The Verkhovna Rada (parliament) on Tuesday approved the second and final reading of a bill lifting parliamentary immunity from its deputies. The law may come into force on January 1.

A total of 373 deputies, 73 votes above the minimum required to pass constitutional laws, voted in favor of a bill to delete a paragraph of the 80-year period in which the members of parliament could not be brought to criminal responsibility or detained without the approval of the Rada Council.

However, the draft remains an item in the same article that exempts MPs from responsibility for the results of their vote and the content of their statements during the performance of their functions in the Council, except for responsibility for slander and insult.

Dmitry Razumkov, chairman of the Verkhovna Rada (parliament), which is dominated by deputies from the People's Servant Party loyal to President Vladimir Zelinsky, said the bill was fully in line with the constitution, but the "second-largest opposition bloc for life" said it would appeal. In the legality of the document before the Constitutional Court next week.

Razumkov had earlier backed the idea of ​​lifting immunity from the president as well, arguing that lifting immunity from deputies was insufficient, and should include the president and the judiciary, "so that everyone is equal before the law."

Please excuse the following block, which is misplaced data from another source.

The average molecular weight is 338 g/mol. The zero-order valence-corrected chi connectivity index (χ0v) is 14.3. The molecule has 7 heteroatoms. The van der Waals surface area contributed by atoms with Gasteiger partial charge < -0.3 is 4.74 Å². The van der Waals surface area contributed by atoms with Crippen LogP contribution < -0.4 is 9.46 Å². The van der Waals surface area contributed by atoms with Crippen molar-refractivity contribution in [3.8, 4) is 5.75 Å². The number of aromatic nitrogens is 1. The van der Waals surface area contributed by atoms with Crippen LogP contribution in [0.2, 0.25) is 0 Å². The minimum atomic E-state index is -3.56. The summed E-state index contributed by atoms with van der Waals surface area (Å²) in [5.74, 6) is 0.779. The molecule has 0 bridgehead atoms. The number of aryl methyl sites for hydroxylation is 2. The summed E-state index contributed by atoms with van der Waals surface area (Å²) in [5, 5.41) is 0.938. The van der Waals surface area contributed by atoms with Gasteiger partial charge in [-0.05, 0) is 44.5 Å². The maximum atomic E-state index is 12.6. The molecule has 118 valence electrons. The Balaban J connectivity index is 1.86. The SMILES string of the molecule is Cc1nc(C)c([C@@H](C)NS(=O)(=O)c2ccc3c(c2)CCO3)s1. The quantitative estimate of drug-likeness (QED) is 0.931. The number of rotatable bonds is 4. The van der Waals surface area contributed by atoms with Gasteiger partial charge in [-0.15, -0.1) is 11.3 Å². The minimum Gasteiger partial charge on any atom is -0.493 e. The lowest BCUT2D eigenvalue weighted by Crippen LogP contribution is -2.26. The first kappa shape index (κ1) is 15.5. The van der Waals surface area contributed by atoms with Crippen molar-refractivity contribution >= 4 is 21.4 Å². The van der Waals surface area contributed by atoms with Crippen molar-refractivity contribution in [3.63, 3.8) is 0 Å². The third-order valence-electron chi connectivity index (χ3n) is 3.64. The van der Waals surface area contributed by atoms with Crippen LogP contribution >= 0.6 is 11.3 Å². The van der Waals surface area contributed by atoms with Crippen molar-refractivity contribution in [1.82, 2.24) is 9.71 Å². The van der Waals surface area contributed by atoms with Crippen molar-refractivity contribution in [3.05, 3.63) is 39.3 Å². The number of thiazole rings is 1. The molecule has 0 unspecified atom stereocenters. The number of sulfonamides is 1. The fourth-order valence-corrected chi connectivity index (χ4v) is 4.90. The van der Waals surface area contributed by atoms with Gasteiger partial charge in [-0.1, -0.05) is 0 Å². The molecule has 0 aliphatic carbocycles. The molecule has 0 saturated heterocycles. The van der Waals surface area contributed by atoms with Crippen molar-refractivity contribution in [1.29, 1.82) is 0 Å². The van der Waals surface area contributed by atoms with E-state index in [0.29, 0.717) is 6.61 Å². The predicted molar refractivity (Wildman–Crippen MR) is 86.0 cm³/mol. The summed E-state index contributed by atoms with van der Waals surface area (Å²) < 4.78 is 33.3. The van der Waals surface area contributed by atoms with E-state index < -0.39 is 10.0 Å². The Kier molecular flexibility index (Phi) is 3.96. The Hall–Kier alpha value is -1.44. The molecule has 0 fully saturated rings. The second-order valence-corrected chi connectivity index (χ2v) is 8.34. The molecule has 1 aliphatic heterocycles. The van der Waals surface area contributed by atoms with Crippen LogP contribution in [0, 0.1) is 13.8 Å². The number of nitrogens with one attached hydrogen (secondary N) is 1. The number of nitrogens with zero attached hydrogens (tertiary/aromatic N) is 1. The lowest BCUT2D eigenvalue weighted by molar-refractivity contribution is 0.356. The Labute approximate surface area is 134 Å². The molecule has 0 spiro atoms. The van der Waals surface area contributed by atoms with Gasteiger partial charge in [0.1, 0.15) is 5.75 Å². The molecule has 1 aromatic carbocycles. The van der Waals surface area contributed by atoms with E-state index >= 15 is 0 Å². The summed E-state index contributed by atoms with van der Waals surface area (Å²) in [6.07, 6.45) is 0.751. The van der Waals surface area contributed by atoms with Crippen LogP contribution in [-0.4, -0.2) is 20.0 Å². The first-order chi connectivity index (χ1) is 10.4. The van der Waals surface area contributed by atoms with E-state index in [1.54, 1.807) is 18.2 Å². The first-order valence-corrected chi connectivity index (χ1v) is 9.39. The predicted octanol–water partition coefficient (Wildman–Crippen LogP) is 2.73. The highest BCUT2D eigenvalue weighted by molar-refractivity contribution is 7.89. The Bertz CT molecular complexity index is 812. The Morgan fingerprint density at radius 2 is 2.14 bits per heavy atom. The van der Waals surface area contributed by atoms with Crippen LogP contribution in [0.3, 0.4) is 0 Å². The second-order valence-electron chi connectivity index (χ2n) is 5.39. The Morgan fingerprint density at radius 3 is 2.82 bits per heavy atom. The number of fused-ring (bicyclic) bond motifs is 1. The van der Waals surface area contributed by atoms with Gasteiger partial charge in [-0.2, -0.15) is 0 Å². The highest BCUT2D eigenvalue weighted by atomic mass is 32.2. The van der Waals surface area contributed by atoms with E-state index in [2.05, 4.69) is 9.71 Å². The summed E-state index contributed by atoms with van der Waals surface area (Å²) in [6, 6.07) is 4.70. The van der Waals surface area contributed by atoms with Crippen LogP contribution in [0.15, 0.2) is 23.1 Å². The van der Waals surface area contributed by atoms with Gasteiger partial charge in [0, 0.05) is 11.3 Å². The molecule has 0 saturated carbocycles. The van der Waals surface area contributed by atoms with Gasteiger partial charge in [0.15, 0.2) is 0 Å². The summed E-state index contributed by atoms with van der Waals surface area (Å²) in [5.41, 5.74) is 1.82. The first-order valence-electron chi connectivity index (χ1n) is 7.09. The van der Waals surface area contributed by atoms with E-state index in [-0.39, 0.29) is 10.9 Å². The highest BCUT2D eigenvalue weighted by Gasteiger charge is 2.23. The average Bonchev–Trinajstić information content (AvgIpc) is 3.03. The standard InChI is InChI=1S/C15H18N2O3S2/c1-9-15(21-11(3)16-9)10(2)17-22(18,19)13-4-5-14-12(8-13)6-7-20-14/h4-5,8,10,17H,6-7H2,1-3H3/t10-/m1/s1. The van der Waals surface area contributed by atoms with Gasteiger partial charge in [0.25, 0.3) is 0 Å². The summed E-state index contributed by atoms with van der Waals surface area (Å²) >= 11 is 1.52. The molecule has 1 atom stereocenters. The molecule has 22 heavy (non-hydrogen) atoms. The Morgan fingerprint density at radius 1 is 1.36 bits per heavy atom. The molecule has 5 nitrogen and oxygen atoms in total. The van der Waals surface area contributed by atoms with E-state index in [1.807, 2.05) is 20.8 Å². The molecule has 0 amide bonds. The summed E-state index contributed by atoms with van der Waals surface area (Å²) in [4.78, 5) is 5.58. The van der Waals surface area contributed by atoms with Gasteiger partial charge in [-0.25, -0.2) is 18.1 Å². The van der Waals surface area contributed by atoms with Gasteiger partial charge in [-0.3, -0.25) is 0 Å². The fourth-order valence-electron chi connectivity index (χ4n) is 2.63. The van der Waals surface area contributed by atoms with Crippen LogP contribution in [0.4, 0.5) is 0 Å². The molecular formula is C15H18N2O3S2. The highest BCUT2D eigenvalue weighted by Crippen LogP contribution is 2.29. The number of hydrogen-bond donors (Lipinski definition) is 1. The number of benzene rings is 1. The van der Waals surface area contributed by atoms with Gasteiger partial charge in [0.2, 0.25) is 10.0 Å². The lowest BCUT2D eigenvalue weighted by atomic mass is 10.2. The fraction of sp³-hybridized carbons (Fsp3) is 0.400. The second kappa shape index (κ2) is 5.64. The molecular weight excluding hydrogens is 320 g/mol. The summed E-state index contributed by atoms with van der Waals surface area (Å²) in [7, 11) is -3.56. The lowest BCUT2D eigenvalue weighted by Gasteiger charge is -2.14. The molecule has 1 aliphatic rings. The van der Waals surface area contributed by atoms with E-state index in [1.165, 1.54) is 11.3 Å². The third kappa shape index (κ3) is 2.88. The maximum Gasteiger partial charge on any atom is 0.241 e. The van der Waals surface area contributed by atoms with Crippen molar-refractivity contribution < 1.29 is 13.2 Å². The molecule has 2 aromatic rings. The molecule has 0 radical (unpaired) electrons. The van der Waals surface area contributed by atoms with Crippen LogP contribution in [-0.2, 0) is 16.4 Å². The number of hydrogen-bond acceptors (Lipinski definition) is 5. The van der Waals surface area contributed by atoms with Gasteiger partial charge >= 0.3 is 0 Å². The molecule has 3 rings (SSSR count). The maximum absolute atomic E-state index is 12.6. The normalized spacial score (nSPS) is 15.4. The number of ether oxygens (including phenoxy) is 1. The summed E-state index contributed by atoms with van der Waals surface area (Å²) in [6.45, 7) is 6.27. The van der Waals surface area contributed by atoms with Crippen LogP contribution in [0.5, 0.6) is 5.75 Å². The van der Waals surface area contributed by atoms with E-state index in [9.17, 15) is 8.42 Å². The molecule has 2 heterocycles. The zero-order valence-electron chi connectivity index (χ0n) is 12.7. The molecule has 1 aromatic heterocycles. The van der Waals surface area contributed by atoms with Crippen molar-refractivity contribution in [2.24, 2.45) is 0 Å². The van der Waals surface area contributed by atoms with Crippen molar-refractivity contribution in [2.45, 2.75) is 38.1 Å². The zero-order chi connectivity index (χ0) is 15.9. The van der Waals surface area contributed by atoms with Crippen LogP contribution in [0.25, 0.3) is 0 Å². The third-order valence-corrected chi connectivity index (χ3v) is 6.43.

Source: Agencies

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The Verkhovna Rada (parliament) on Tuesday approved the second and final reading of a bill lifting parliamentary immunity from its deputies. The law may come into force on January 1.

A total of 373 deputies, 73 votes above the minimum required to pass constitutional laws, voted in favor of a bill to delete a paragraph of the 80-year period in which the members of parliament could not be brought to criminal responsibility or detained without the approval of the Rada Council.

However, the draft remains an item in the same article that exempts MPs from responsibility for the results of their vote and the content of their statements during the performance of their functions in the Council, except for responsibility for slander and insult.

Dmitry Razumkov, chairman of the Verkhovna Rada (parliament), which is dominated by deputies from the People's Servant Party loyal to President Vladimir Zelinsky, said the bill was fully in line with the constitution, but the "second-largest opposition bloc for life" said it would appeal. In the legality of the document before the Constitutional Court next week.

Razumkov had earlier backed the idea of ​​lifting immunity from the president as well, arguing that lifting immunity from deputies was insufficient, and should include the president and the judiciary, "so that everyone is equal before the law."

Source: Agencies

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